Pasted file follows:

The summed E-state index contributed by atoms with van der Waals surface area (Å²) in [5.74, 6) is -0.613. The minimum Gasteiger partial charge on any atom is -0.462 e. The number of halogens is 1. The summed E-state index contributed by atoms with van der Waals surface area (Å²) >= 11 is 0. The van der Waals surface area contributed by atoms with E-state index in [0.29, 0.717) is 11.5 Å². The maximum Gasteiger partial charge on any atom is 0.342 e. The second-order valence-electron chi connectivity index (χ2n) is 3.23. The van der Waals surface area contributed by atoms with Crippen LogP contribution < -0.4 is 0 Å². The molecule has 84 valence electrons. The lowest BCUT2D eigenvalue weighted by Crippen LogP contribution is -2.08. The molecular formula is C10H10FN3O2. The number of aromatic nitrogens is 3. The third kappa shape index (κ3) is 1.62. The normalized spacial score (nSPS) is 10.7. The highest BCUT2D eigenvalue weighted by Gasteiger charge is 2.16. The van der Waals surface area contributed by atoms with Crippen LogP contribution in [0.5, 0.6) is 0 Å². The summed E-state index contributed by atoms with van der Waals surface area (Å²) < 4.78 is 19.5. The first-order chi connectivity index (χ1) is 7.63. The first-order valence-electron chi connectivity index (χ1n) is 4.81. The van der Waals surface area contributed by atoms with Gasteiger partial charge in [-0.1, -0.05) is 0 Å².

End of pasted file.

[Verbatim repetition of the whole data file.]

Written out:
The summed E-state index contributed by atoms with van der Waals surface area (Å²) in [5.74, 6) is -0.613. The minimum Gasteiger partial charge on any atom is -0.462 e. The number of halogens is 1. The summed E-state index contributed by atoms with van der Waals surface area (Å²) >= 11 is 0. The van der Waals surface area contributed by atoms with E-state index in [0.29, 0.717) is 11.5 Å². The maximum Gasteiger partial charge on any atom is 0.342 e. The second-order valence-electron chi connectivity index (χ2n) is 3.23. The van der Waals surface area contributed by atoms with Crippen LogP contribution < -0.4 is 0 Å². The molecule has 84 valence electrons. The lowest BCUT2D eigenvalue weighted by Crippen LogP contribution is -2.08. The molecular formula is C10H10FN3O2. The number of aromatic nitrogens is 3. The third kappa shape index (κ3) is 1.62. The normalized spacial score (nSPS) is 10.7. The highest BCUT2D eigenvalue weighted by Gasteiger charge is 2.16. The van der Waals surface area contributed by atoms with Crippen LogP contribution in [0.5, 0.6) is 0 Å². The summed E-state index contributed by atoms with van der Waals surface area (Å²) < 4.78 is 19.5. The first-order chi connectivity index (χ1) is 7.63. The first-order valence-electron chi connectivity index (χ1n) is 4.81. The van der Waals surface area contributed by atoms with Gasteiger partial charge in [-0.1, -0.05) is 0 Å².